TIE MICHIGAN DAILY
Nine Clinches Share Of Title; Netmen Advance
By ART IlHLL
EVANSTON, Ill, May 29.-It was
a plenty happy bunch of Michigan
ball players that tramped off the
Northwestern diamond today after
Mase Gould's great relief pitching
had given them a strong hold on their
first Big Ten baseball championship
There wasn't any ostentatious show
of emotion but it was easy to see
that the boys were mighty pleased
with themselves. The locker room
banter was just a little gayer than
usual and not one of the players
seemed to have a care in the world.
There won't be any celebrating
tonight however. The Wolverines
have another contest with the Wild'
cats scheduled for tomorrow and
they aim to win it. If they do the
Conference title will be theirs for
sure, but even if they lose this one,
Iowa will have to win four straight
to tie them for the championship.
And judging from what the Hawk-
eyes have shown so far, it isn't very
likely that they will accomplish this
No, it loks as if they can start
egraving the names of the Michigan
players on those little gold baseballs
they hand out to the club which cops
There were eight or nine big league
souts in the stands at today's battle
and they were there to look at just
two ball players, Northwestern's grid-
iron great, Bill de Correvont, and
Michigan's Dick Wakefield.
There wasn't much doubt about
who got the best of the hitting duel
between the two. De Correvont
went hitless in five trips to the
platter wihile Wakefield clouted
two of the longest home runs seen
iII these parts in many a year.
He hit the first one so far over
the Wildcat right fielder's head that
hb had rounded the bases before the
gardener had overtaken the rolling
pellet. His second time up Dick hit
a long fly to right.
Tencame the payoff. When the
Michigan long distance clubber step-
ped up to the disk with two men
aboard in the fourth inning, Dick
Fd tz, the Wildcat right fielder was
playing so deep that adnear sighted
gentleman in the stands thought he
was visiting friends in Oak Park.
It didn't do him any good, though.
Wakefield stepped into one of Bob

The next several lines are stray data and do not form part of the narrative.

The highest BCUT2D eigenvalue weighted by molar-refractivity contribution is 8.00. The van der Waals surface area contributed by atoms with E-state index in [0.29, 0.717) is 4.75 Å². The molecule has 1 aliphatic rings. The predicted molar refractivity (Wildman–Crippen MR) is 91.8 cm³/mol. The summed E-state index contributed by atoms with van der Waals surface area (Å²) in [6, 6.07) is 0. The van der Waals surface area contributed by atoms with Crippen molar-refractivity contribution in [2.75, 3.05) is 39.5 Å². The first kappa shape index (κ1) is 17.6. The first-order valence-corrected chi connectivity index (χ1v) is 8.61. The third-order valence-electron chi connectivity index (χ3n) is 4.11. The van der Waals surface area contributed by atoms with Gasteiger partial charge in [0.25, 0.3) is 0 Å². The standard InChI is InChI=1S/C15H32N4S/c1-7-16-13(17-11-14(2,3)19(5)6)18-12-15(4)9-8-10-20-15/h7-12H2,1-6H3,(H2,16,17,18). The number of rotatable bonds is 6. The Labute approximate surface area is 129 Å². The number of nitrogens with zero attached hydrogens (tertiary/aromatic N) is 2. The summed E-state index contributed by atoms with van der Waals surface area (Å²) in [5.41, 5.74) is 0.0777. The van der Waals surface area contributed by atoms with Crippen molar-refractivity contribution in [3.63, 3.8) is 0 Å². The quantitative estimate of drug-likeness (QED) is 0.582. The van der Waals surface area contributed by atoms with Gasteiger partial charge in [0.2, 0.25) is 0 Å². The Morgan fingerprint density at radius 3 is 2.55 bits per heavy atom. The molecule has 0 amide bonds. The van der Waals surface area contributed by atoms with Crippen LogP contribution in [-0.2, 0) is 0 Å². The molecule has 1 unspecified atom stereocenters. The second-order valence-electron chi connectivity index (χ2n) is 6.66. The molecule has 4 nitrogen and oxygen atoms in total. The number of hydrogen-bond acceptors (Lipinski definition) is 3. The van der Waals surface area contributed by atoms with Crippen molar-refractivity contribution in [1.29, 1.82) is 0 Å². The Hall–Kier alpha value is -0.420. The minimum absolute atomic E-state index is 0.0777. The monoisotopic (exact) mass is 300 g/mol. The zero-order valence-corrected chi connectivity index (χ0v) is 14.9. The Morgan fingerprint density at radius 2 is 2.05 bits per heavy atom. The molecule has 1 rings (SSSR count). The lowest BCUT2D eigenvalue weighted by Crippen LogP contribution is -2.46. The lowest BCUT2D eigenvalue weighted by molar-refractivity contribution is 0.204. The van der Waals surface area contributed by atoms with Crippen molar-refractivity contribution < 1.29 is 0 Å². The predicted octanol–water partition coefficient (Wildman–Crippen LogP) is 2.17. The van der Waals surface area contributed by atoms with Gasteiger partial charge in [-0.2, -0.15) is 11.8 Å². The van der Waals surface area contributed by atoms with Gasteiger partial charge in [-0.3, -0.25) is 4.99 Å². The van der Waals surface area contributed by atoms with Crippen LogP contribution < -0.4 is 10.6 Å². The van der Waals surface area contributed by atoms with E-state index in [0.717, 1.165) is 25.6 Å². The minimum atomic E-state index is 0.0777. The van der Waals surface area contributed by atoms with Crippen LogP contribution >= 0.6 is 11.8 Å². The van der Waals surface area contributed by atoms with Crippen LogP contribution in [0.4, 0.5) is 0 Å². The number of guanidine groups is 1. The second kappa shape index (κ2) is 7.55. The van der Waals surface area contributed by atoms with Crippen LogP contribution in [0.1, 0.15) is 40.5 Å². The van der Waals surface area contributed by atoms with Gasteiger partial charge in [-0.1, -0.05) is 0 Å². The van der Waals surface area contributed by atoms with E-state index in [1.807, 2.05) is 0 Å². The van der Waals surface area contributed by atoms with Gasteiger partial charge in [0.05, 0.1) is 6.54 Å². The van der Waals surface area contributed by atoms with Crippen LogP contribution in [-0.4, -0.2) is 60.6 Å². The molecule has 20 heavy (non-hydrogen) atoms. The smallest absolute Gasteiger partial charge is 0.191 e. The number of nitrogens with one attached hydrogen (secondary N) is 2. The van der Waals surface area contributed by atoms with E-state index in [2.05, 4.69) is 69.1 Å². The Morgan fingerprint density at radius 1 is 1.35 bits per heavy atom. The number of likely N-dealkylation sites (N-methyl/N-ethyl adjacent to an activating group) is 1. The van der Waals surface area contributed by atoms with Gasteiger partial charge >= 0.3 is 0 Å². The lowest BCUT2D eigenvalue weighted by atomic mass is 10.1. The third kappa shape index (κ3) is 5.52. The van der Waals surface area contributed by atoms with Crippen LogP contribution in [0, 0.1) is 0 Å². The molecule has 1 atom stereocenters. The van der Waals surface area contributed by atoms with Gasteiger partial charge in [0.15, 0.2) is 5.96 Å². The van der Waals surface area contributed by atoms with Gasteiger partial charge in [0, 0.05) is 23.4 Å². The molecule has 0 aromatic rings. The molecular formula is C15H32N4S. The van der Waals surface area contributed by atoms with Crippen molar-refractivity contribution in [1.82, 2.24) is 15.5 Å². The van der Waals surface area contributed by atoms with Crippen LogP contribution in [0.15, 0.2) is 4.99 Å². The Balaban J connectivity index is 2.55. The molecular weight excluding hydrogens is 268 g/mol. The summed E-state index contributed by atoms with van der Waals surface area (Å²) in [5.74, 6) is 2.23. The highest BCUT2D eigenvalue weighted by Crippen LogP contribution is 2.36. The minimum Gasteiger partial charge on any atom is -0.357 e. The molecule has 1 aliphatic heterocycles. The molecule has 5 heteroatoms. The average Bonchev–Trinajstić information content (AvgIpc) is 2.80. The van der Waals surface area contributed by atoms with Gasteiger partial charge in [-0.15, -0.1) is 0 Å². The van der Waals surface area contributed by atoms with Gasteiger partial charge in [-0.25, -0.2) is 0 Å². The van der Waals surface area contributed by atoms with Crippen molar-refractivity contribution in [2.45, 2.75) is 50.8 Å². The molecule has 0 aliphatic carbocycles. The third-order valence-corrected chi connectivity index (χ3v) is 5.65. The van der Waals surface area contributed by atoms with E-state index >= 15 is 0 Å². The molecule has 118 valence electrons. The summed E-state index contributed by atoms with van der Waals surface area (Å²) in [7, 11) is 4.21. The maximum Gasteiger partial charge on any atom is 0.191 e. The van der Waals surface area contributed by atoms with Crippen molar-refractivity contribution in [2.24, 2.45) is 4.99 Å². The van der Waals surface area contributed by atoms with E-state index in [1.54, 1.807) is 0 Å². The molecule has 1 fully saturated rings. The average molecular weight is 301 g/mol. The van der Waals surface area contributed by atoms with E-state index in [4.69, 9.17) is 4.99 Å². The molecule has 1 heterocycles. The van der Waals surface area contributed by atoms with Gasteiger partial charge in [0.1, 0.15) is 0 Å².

Motl's fast balls and it was three more
runs for Michigan. It may not mean
anything, but, at just about the time
of that hit, a few drops of rain fell
in downtown Chicago.
Best crack of the trip thus far
came from Whitey Holman before
the team had even left Ann Arbor.
Departure was delayed because a
Detroit paper wanted the boys to
put on their uniforms for a pic-
ture, to be used when they won the
So they dutifully climbed into their
suits and started warming up while
waiting for the photographer to ad-
just his apparatus. Holman was play-
ing catch with Capt. Bill Steppoh,
who has been out of the Iineup for
weeks with an injured foot. After a
few tosses, Whitey remarked:
"Well. Bil, you seem to be in pretty
fair shape except that your face
loops sort of like dried glue"
That wasn't the only gem, how-
ever. Coach Fisher came through
with a honey after Wakefield had
Michigan Tops Wildcats
Tilt AtEvanston, 9-7
Chamberlain Paces Batsimeii In C")-it
Atack; Wakefield J3e hs Two HoIers
(Continued from Page 1)
the next two men had fouled out,
both Hennerich and McKinnon tallied
on Sampson's single to left.
Michigan completed its run mak-
ing in the eighth when Nelson singled,
advanced on a sacrifice, and came
home on Chamberlain's clean base
hit into right field,
In the Wildcat half of the eighth
Stoddard pitched a single to Hen-
nerich and walked Irv Madsen. Gould
then replaced him on the hill and
promptly forced :Russ Wendland to
hit an easy grounder to Steppon.
Bill grabbed the ball, tagged Mad-
en and, threw to first for double
>lay, Hennerich tallied on Sampson's
tingle but Gould hela the home club
scoreless for the remainder of the
The Wolverines will face North-
western tomorrow in the second game
Northwester Is Second;
flammnlett Is Vanquished
II Upset; Tb Wis
(Contilued from Page 1)
Playing his first match in 10 days,
Jim Porter was carried to three sets
before he finally downed Earl Crane
of Iowa 6-0, 4-6, 6-2 in the thirdt
Wayne Stille also had a hard strug-f
gle on his hands in beating Bill Lip-
ton of Chicago. 6-3, 5-7, 6-1. In the
second set, "Dubre" had a 5-2 ad-
vantage over his steady opponent but 1
couldn't hold it. In the afternoon,
he and Porter teamed to beat Ed
Koehl and Bob Negendack of Wis-
consin 6-4, 5-7, 6-1. Again in the
second set, the Michigan duo was